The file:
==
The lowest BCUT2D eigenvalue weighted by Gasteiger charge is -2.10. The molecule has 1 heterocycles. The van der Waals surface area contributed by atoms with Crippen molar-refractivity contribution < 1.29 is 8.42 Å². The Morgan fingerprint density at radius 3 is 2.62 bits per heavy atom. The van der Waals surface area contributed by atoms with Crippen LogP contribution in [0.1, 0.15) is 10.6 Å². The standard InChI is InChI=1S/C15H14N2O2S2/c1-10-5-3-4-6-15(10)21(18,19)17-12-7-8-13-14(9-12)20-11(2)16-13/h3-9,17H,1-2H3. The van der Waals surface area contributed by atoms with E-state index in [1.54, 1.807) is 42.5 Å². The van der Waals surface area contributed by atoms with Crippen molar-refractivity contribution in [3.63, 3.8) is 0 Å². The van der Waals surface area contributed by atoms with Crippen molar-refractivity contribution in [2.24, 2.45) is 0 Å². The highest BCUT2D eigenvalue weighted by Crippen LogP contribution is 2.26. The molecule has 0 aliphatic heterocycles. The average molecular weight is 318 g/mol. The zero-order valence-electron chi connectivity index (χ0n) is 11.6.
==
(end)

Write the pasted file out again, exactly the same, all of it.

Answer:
The lowest BCUT2D eigenvalue weighted by Gasteiger charge is -2.10. The molecule has 1 heterocycles. The van der Waals surface area contributed by atoms with Crippen molar-refractivity contribution < 1.29 is 8.42 Å². The Morgan fingerprint density at radius 3 is 2.62 bits per heavy atom. The van der Waals surface area contributed by atoms with Crippen LogP contribution in [0.1, 0.15) is 10.6 Å². The standard InChI is InChI=1S/C15H14N2O2S2/c1-10-5-3-4-6-15(10)21(18,19)17-12-7-8-13-14(9-12)20-11(2)16-13/h3-9,17H,1-2H3. The van der Waals surface area contributed by atoms with E-state index in [1.54, 1.807) is 42.5 Å². The van der Waals surface area contributed by atoms with Crippen molar-refractivity contribution in [3.63, 3.8) is 0 Å². The van der Waals surface area contributed by atoms with Crippen molar-refractivity contribution in [2.24, 2.45) is 0 Å². The highest BCUT2D eigenvalue weighted by Crippen LogP contribution is 2.26. The molecule has 0 aliphatic heterocycles. The average molecular weight is 318 g/mol. The zero-order valence-electron chi connectivity index (χ0n) is 11.6.